We’ve had a number of hard days with Alice recently. Days in which she was acting decidedly below her age and capabilities. These days are very hard for both E and I and I’m sure for Alice as well. Sunday morning at 3:30, Alice got up and tried to sneak down to watch TV. It doesn’t matter if she tried since we have the TV on a remote switch, but she still needed to be in bed. I had to intervene several more times and, well, let’s just say that I didn’t get any more sleep that night. Of course while we were running some errands Sunday, Alice nodded off in the car. I can’t do that – I was driving. I didn’t sleep particularly well last night either (not from my little midnight sneak, hooray?). This morning after showering, I was having a pretty serious identity crisis as a dad. Why am I doing this? Does it make any difference at all? Could I be lazy and still get the same outcome? I swear I didn’t sign up for this. Not my best moment, but every parent has them.
Memorial day, for someone who plays in a band, means parade. I’ve played in the Florence Community band for 11 years now and I’ve been to many of the parades – fewer now that I have kids because there are only so many years that they’ll want to go to parades and I’m not going to “Cat’s In the Cradle” those. This year, I asked the director, Priscilla, if instead of missing the parade could Alice and I carry the banner for the band. Priscilla, the very definition of a good egg, was enthusiastic about it. I tried to make back up plans in case something went wrong, but Alice as super excited to do the parade so it turned out that we didn’t really need one.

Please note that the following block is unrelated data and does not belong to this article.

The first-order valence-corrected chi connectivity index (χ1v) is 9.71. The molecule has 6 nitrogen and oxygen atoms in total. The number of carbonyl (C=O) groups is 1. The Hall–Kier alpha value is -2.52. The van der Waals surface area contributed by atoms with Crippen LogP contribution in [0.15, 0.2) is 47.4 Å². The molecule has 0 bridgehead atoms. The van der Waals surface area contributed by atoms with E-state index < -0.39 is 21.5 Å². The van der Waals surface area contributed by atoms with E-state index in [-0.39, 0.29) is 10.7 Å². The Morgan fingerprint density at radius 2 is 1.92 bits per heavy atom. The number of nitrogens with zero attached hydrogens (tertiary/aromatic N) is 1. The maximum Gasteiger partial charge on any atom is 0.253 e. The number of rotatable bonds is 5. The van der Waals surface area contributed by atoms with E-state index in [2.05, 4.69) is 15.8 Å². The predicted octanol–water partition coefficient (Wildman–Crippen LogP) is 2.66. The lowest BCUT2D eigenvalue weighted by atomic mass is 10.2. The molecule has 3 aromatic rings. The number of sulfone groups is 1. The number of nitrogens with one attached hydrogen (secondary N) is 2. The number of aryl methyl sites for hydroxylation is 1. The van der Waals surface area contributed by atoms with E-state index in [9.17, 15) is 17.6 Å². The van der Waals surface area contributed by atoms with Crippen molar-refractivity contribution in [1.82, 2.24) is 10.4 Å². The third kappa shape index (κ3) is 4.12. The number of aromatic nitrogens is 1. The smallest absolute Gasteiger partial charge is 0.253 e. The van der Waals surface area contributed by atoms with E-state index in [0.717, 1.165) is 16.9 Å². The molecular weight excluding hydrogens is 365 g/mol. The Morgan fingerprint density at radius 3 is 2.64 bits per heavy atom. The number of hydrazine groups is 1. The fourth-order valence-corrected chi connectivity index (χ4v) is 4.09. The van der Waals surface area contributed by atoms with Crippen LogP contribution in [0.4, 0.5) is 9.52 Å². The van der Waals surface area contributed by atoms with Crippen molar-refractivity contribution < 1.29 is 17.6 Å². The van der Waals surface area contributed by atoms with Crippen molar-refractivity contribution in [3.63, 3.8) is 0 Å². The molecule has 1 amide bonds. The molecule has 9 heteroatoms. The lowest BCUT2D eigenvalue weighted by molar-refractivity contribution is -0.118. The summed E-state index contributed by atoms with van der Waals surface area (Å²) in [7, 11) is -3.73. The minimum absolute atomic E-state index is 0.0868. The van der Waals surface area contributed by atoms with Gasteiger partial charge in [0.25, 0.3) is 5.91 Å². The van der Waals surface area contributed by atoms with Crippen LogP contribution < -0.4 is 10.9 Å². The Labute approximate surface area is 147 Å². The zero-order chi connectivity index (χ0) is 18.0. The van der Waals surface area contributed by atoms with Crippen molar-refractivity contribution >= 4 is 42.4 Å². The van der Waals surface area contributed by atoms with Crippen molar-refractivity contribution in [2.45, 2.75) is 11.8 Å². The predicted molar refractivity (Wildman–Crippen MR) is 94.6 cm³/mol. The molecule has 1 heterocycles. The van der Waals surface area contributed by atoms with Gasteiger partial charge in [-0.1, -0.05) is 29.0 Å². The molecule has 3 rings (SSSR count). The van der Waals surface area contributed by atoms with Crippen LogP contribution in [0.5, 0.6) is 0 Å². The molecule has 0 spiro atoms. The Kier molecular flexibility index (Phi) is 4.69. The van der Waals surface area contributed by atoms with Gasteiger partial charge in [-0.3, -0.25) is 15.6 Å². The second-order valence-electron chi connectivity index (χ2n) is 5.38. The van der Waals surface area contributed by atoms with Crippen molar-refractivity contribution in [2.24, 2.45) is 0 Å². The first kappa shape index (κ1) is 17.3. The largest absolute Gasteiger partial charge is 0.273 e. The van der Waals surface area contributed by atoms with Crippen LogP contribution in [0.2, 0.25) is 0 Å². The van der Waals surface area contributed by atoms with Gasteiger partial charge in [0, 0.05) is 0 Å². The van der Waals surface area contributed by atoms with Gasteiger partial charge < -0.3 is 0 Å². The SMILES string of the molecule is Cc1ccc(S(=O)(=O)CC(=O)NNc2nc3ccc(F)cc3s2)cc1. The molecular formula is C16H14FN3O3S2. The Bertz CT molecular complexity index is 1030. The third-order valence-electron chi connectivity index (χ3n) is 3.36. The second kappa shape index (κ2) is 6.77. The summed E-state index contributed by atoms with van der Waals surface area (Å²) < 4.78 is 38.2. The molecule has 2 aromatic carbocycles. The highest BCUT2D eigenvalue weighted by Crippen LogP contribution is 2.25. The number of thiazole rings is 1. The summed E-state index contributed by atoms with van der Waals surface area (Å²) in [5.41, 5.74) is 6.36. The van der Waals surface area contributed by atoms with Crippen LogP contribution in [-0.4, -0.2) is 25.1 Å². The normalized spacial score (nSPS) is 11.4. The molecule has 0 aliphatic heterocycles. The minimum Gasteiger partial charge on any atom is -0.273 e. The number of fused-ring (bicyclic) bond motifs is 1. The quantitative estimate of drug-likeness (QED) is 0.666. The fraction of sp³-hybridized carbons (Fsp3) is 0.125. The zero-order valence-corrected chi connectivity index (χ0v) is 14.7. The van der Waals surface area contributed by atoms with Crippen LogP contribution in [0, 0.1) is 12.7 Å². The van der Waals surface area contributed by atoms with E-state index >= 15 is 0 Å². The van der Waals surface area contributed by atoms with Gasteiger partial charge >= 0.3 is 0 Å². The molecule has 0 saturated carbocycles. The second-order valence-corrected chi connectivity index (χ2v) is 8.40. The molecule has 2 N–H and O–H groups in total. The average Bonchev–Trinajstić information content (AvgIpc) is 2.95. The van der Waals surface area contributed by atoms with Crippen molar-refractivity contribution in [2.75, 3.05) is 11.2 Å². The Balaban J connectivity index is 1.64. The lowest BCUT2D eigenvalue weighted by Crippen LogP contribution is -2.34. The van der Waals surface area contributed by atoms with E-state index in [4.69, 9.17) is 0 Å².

Alice carried the banner with pride for nearly the whole parade. But that’s not the really cool part. Seriously. You might think, a girl with a stroke who can’t really grip anything with her right hand, carrying a banner while walking a mile – that’s cool, right? Yeah, but not as cool as the town we’re in. Alice was in her element and she knew it. Every quarter block there were several people who knew Alice and called out to her – not jeering, not teasing – honest pleasure, “Hey look, it’s Alice!” Alice shifted her grip on the banner to her left hand (her dominant hand) and waved with her right, calling right back. For most of the parade, I had to ask her to slow down so that she didn’t catch up with the Lions Club just ahead of us. I can’t tell you how nice it is as a parent to see so much of the town recognizing her or responding to her.
And there was my answer to why I was doing this, in my little dinky town lining main street and calling out to my daughter. Alice loved the parade and loved the attention. Towards the end, her stamina ran out and the gap between us and the Lions club kept getting wider, so she got into the truck pulling the band and I marched the rest with the banner, but still full of pride for what a great job she did and what a great job the town has done for her.